The Japanese countryside is exceptionally beautiful, and we think the best way to see it is by train. Let’s take a look at the best rural train journeys.
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Whether you’ve a fascination for the beauty of traditional Japan and the Edo Period, a fan of scenic train journeys, or simply a nature lover, Japan’s idyllic countryside has everything you could hope for and more. It’s also extremely diverse with rice fields and lush forests, towering mountains and volcanic rocks (complete with hot springs), winding rivers and serene lakes, green tea plantations, and beautiful beaches. Travelling by train gives you the opportunity to gaze longingly out of the window at these beautiful vistas while stopping off at ancient villages and towns to explore. In this guide, we’ll take a look at reasons to explore the Japanese countryside, how to get around by train using the JR Pass, and our recommendations for the best rural rail journeys.
Exploring Japan’s Countryside
While Japan is famous for its futuristic cities, that is only one side of the story. Japan’s countryside is renowned for its beauty, charm, and diversity. It is arguably the best way to experience traditional Japan and step back in time to the Edo Period. The Japanese animation studio and filmmakers, Studio Ghibli, have done a wonderful job of capturing the simple beauty of life in rural Japan and sharing it with international audiences in films such as My Neighbour Totoro and Ponyo. You can even visit the inspiration for the latter film in the fishing village of Tomonoura - the real-life Ponyo town. Just like in those films, nature is very important to the Japanese people. They even have a word for it ‘satoyama’. This translates loosely into ‘countryside’ in English and is a conjunction of the words for ‘village’ and ‘mountain’. However, it’s generally used for regions that sit between the mountains and rural farmland, where communities live in harmony with the natural world in a traditional manner. Satoyama essentially describes a way of life, where old-fashioned customs related to agriculture and spirituality are followed and embraced. Villages that stick to the ways of satoyama still use traditional techniques for farming and living. For more, read our guide to Satoyama: Japanese life in the countryside.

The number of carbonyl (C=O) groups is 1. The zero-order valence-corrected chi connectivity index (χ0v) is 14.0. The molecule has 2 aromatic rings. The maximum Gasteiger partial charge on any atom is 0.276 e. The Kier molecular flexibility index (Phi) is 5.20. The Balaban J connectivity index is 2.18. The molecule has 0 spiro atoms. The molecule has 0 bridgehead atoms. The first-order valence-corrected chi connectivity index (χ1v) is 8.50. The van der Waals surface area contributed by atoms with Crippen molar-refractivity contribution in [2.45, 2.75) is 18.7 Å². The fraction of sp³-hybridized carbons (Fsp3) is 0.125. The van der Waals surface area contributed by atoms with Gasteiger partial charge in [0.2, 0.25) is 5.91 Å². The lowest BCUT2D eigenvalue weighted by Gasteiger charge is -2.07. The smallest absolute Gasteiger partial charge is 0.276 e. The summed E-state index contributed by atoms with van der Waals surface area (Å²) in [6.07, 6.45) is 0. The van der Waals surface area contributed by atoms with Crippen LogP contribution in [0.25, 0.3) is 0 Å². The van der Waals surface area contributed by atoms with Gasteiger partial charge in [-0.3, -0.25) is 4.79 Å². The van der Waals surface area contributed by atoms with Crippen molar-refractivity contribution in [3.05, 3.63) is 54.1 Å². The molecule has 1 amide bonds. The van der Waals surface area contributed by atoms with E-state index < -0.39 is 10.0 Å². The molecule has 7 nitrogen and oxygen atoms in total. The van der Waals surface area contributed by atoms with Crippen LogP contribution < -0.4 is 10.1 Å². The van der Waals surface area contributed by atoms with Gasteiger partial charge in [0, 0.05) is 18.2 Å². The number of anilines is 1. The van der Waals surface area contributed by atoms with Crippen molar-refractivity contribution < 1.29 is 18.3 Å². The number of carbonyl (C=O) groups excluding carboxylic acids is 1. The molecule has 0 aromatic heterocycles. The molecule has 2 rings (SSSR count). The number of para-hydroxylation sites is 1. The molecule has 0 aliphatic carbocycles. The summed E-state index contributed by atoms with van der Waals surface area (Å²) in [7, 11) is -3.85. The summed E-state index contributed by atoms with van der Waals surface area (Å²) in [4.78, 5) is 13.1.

From the picturesque and traditional wooden homes to the lush green landscape, it’s no surprise therefore that visitors to Japan are just as interested in travelling around and exploring the countryside as they are the cities. The traditional Japanese way of life and culture continues to live on in parts of rural Japan and the beauty of this incredible landscape is simply unmissable. For nature lovers, remote rural locations such as the breath-taking Iya Valley, Shikoku, or the enchanted forests of Japan’s Yakushima Island – the real-life inspiration for Studio Ghibli’s fantasy masterpiece Princess Mononoke - are practically one in a lifetime destinations. Meanwhile, if you’re interested in experiencing traditional rural life in Japan and the aforementioned ‘satoyama’, here are a few recommendations from our blogs: